The Spring travel season is upon us, and identity thieves, pickpockets, purse snatchers, and fraudsters will be on the prowl.
That makes it crucial to take steps to protect your money - and your identity - while on the road.
Follow these quick tips to keep your money safe while on vacation:
Leave sensitive items at home
Before you pack your bags, go through your wallet or purse, remove the items you don't need, and leave these items at home.
According to the Identity Theft Resource Center (ITRC), you should consider leaving behind the following items:
- Social Security card
- Checkbook and deposit slips
- Birth certificate
- Credit card receipts
- Extra credit cards
- Library card
What should you always carry while on vacation? You will need essentials like your ID or Driver's License.
You should also make sure to bring photocopies of travel documents for safekeeping. That includes photocopies, in addition to the originals, of flight information, hotel information, and your ID. However, as the ITRC points out, it's a good idea to keep your photocopies and originals in 2 different locations.
Give your banks a heads up
Heading out of town? Call your bank and credit card issuers before you travel, especially before going overseas, and tell them your destination and travel dates.
Not only can this precaution keep the bank from denying your card while you're away from home, but it can also help banks and credit card issuers track any fraudulent activity. This can help them distinguish between your spending and any fraudulent spending that could occur.
If your bank or credit card company does detect suspicious spending activity, they will place a hold on your card, temporarily deactivating it.
Keep a copy of the toll-free numbers on the back of your cards in your luggage in case your wallet or purse is stolen.
Pay with a credit card
Your credit card is your safest method of payment, so make it your primary method of payment while on the road.
Federal law protects consumers from suffering major losses when credit cards are lost or stolen.
If there's any unauthorized use on your credit card, you are obligated to pay only the first $50 for all unauthorized charges made, according to the terms of the Fair Credit Billing Act. If you report your credit card as lost before any unauthorized charges are made, you will not owe anything at all.
Plus, depending on your credit card company, you may not have to pay any charges, regardless of when you report your card as lost - many companies now extend a zero-liability policy to customers.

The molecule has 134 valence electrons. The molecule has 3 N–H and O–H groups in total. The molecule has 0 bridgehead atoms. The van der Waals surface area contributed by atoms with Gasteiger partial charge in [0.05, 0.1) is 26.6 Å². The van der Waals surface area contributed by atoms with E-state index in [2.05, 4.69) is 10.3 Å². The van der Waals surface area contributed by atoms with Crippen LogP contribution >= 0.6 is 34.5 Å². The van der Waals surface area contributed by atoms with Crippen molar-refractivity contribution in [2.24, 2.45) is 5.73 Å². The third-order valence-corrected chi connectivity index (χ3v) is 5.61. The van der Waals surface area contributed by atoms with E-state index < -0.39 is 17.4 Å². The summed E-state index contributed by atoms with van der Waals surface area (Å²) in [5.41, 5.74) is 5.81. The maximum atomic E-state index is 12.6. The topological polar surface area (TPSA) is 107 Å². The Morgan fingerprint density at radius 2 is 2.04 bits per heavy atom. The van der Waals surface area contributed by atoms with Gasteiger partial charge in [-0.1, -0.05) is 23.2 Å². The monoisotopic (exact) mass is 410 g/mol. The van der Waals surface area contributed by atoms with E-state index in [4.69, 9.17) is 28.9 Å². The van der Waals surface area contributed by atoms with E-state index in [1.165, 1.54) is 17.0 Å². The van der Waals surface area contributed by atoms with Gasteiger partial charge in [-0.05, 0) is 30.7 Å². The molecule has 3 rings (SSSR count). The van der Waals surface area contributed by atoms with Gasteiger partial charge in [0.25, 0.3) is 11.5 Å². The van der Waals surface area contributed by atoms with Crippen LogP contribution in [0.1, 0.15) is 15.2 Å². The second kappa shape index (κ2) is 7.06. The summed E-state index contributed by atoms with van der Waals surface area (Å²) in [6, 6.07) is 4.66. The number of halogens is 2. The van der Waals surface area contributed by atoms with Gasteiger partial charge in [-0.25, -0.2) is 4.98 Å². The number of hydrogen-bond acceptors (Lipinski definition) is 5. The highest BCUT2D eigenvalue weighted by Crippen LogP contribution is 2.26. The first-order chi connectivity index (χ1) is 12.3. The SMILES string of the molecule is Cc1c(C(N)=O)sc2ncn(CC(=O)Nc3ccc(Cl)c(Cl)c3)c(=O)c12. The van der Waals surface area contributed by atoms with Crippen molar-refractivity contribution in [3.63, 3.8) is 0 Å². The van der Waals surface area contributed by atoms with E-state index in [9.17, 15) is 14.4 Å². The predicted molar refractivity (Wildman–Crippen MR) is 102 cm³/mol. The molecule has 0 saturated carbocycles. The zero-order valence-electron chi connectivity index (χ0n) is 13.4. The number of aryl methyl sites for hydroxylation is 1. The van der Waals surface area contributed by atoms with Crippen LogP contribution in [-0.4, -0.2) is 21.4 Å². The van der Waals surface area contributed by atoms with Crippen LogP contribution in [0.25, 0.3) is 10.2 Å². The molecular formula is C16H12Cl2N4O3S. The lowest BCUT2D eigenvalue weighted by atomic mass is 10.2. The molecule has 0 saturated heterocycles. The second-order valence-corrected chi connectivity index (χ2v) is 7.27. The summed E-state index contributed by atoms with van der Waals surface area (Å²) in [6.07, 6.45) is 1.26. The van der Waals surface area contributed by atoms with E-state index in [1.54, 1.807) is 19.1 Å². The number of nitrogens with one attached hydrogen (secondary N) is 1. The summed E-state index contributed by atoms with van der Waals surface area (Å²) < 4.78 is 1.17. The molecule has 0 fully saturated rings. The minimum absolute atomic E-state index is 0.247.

This makes your credit card a safer method of payment than your debit card.
According to the FTC, if your ATM or debit card is lost or stolen, and you report it before the thief uses the card, you won't lose any money. If you report it within 2 business days after you discover that it has been stolen, you will pay a maximum of $50. Reporting your missing debit card more than 2 days after loss, however, allows the charges to continue, and losses to escalate--as well as the possibility of your accounts being drained by the thief.
Thus, using a debit card can be risky.
If you absolutely have to take out cash while on your trip, be sure to only use securely located ATMs in order to minimize the possibility of thieves gaining access to your accounts. Fake Automated Teller Machines, or ATMs that have been illegally tampered with, allow thieves to steal cardholders' information, and have been known to be a problem in tourist areas, according to the ITRC.
Take extra precautions
It can pay to take a few extra precautions while on the go.
The ITRC suggests locking up all of your valuables in your hotel room safe while you stay there. Valuables include jewelry, laptops (or other personal electronic devices that may hold personal information), passports, and any sensitive documents with personal information.
Also, while out and about, be aware of your surroundings. You never know who may be looking over your shoulder, so be careful when you type in passwords or PINs into your phone or an ATM.
And be careful when logging on to public Wi-Fi. If you are on a public network, it's especially important that you do not log in to any sites connected to banking or personal information. This is because others on the network can intercept your data.
If you are on the go and want to check such a website, it may be safer to access it via your 3G or 4G cellular data on your tablet, according to StaySafeOnline.org, the website run by the National Cyber Security Alliance. However, if you don't absolutely need to log in to websites containing your personal information while in public, you may just want to wait until you return home or to another secure network.